may not be cited except as provided by
Minn. Stat. § 480A.08, subd. 3 (1996).
STATE OF MINNESOTA
IN COURT OF APPEALS
Bonnie Marie Giemza, petitioner,
Ronald Donald Giemza,
Winona County District Court
File No. F096000827
James R. Forsythe, Streater & Murphy, 64 East Fourth Street, P.O. Box 310, Winona, MN 55987-0310 (for appellant)
Howard K. Kruger, 301 West Broadway, Winona, MN 55987 (for respondent)
Considered and decided by Davies, Presiding Judge, Harten, Judge, and Schultz, Judge.[*]
Appellant-husband claims that the district court should not have amended the parties' stipulated dissolution judgment to allow respondent-wife additional time to purchase his interest in certain land. We affirm.
The part of the judgment in dispute was based on the parties' stipulation. The district court stated that when it approved the stipulation, it was not aware that there would be a three-day delay in wife's ability to secure the funds she needed to pay husband. Further, at the October 27 hearing, the district court stated:
[Counsel] picked the 30 days which, of course, I could have changed if I thought it was going to be of any problem whatsoever. I never dreamed that this thing would come popping back because you couldn't make it in 30 days. I would have, if that would have been up to me, I would have extended a little time knowing that this is how things work in this world.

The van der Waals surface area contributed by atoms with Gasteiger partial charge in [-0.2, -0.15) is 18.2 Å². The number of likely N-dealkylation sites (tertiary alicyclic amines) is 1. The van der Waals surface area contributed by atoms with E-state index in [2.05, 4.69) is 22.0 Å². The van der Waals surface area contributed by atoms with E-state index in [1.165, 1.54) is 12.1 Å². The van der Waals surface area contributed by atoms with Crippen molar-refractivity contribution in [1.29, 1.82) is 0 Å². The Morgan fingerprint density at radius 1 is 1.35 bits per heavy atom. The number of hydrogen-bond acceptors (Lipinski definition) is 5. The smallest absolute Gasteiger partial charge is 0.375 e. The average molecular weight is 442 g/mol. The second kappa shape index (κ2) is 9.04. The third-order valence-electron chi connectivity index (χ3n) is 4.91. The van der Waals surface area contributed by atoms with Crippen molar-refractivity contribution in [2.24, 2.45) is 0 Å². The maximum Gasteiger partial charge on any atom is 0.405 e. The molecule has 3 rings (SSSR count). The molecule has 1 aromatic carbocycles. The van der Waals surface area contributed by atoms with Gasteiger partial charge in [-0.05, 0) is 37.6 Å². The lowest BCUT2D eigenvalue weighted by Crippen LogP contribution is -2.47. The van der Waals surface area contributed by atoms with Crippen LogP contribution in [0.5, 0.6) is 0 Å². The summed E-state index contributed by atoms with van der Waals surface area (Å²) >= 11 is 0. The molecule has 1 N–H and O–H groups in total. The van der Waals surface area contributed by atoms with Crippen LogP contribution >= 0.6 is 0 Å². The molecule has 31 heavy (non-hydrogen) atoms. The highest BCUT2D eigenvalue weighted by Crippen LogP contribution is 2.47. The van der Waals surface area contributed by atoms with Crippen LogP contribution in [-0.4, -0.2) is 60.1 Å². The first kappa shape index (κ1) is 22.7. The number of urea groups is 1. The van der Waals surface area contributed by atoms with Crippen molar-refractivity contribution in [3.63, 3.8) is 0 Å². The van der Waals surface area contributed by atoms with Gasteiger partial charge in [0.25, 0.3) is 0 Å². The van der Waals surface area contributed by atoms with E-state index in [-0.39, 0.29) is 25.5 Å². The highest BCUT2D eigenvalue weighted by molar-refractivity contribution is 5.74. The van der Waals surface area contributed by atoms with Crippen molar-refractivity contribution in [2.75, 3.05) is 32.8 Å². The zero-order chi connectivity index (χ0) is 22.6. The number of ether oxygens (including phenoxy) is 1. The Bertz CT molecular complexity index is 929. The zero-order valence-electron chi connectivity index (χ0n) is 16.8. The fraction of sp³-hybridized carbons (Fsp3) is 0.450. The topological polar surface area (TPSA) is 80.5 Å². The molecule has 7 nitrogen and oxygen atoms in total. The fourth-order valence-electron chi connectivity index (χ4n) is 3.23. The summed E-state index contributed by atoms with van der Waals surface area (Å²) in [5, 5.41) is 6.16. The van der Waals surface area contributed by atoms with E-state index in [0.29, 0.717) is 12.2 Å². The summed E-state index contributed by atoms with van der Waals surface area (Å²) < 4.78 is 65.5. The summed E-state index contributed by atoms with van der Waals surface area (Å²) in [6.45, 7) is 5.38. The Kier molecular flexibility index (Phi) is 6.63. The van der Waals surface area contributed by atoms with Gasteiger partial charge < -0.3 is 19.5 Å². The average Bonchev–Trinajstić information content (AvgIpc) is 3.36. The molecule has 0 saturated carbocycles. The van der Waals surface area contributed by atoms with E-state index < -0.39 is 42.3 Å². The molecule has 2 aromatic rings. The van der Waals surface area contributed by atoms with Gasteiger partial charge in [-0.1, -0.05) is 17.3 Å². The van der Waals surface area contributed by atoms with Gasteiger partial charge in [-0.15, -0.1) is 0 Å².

(Emphasis added). A district court may "refuse to accept the terms of [a] stipulation in part or in toto." Karon v. Karon, 435 N.W.2d 501, 503 (Minn. 1989). Thus, here, the district court (a) had authority to accept or alter the parties' stipulation; (b) stated it would have altered the 30-day period if it thought that period was going to be a problem; and (c) was, when it approved the stipulation, unaware of the three-day delay which caused the 30-day period to be a problem. As a result, the district court's post-judgment extension of the 30-day period is, essentially, its doing what it would have done originally if it had fully understood the circumstances. Husband has not shown such a ruling to be an abuse of the district court's discretion.
We reject any argument that Minn. Stat. § 518.145, subd. 2 does not apply here.
See Shirk v. Shirk, 561 N.W.2d 519, 522 n.3 (Minn. 1997) (noting linguistic and functional similarities between Minn. Stat. § 518.145, subd. 2 and Minn. R. Civ. P. 60.02); Artz v. Artz, 361 N.W.2d 135, 136 (Minn. App. 1985) (stating rule 60.02 was not intended "to correct judicial error" or to allow district court to correct error it "feels" it made). In the cases typified by Artz, an appeal of the allegedly mistaken ruling was available. Here, however, because the parties asked the district court to adopt the stipulation, neither party could have been aggrieved when the district court did what the parties asked it to do. Therefore, neither party could have appealed. See Twin Cities Metro. Pub. Transit Area v. Holter, 311 Minn. 423, 425, 249 N.W.2d 458, 460 (1977) ("[a] party who is not aggrieved by a judgment may not appeal from it").
[*] Retired judge of the district court, serving as judge of the Minnesota Court of Appeals by appointment pursuant to Minn. Const. Art. VI, § 10.